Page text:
We all know a version of summer fun: whether it’s water skiing, taking a walk, or playing chess in the park, summer/fall is the best time of year to get outside and enjoy the warm weather and the sights, sounds, and smells of life.
It’s important to remember, however, that our hearing aids are delicate instruments that are sensitive to moisture. While all hearing devices are water-resistant to a degree, they can still be damaged by prolonged exposure to sweat.
Follow the few tips below and you’ll be in good shape to enjoy the summertime without damaging your hearing aids in the process.
Keep Your Ears Dry
In addition to keeping your hearing aids dry, you’ll want to take extra precautions to keep water out of your ear canals, as well. Getting your ears wet from swimming and then popping your hearing aids back in when you get out of the water can trap moisture inside your ear canal, increasing your risk for developing swimmer’s ear (a bacterial infection of the ear canal).
If you’re going swimming, always make sure to:
- Remove your hearing aids.
- Keep your ears dry with a bathing cap or swimmer’s earplugs.
- Towel-dry your ears afterwards.
- Avoid inserting fingers or cotton swabs into your ears.
- Leave earwax alone! It helps water to evacuate your ear canal.
- Leave a little extra time for your ears to air-dry before reinserting your hearing aids.
Keep Your Hearing Aids Clean
Sandy beaches and salt water are bad news for hearing aids. Never touch your hearing aids with salt water or sand on your fingers. The salt water will leave salt deposits on your hearing aids, and sand will be very difficult to remove from the tiny openings in your hearing aids.
The best practice is to put your hearing aids into a waterproof container during your time at a beach or swimming pool, and don’t remove them until you’ve made sure that you and your hands are clean enough to safely handle them again.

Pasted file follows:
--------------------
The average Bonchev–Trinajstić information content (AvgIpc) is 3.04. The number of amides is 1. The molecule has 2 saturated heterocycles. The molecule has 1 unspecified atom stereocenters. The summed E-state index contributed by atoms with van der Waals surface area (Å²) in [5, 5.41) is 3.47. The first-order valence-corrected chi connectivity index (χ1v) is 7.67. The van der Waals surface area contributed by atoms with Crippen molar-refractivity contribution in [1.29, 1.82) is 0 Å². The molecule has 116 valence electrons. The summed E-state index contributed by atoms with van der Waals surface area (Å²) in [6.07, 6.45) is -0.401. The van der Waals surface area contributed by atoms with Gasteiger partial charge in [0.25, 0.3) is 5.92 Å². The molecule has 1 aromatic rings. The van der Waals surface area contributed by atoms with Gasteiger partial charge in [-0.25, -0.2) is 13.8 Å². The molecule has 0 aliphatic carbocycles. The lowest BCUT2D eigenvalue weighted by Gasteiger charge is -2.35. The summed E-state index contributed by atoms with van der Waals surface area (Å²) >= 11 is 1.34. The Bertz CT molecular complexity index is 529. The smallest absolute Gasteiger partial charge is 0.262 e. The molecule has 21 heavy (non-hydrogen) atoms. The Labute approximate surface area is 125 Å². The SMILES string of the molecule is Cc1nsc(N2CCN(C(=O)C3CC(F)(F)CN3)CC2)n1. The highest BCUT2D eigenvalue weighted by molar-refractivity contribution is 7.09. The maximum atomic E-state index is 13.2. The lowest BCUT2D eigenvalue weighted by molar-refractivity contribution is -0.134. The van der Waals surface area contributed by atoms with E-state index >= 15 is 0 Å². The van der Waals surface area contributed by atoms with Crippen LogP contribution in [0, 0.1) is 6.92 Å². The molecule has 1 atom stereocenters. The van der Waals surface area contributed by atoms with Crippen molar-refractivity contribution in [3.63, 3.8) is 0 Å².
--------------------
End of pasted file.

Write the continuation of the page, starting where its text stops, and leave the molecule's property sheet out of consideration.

Keep Your Hearing Aids Away from Heat
Extreme heat is bad for the batteries in your hearing aids, and can even melt their plastic casing. If you’re going to the beach or pool, never leave them in the car, where the temperature will get even hotter than the air outside. Keep them in a waterproof container in a shaded spot and they’ll be okay.
Check the IP Number on Your Hearing Aids
The IP number is a rating assigned by the International Electrotechnical Commission. An example of an IP number is “IP67.” The first numerical digit, 6, represents the device’s resistance to dust and debris, and the second numerical digit, 7, represents the device’s resistance to water. The dust scale goes from 1-7 and the moisture scale goes from 1-9.
The moisture rating “7” means that the hearing aids can withstand 30 minutes submerged in water that is less than 3 feet deep. A rating lower than 7 means the device is not submersible. Discuss the IP ratings of various hearing aid models with your hearing care provider to determine what your hearing aids can practically be expected to withstand.
Invest in a Hearing Aid Dehumidifier
These devices are relatively inexpensive and can significantly prolong the life of your hearing aids if moisture is a concern. Whenever you take them out at night, remove the batteries from your hearing aids and place them in the dehumidifier so they get to spend some time each night totally dry. You can purchase a dehumidifier from your hearing care provider or most drug stores.
Talk with Kenwood Hearing Centers About Your Needs
If you have questions about what to do with your hearing aids during these summer and fall months, talk to us. We have plenty of recommendations and a good knowledge of your specific hearing aids, so we can help you keep them safe, clean and working for their expected lifespan.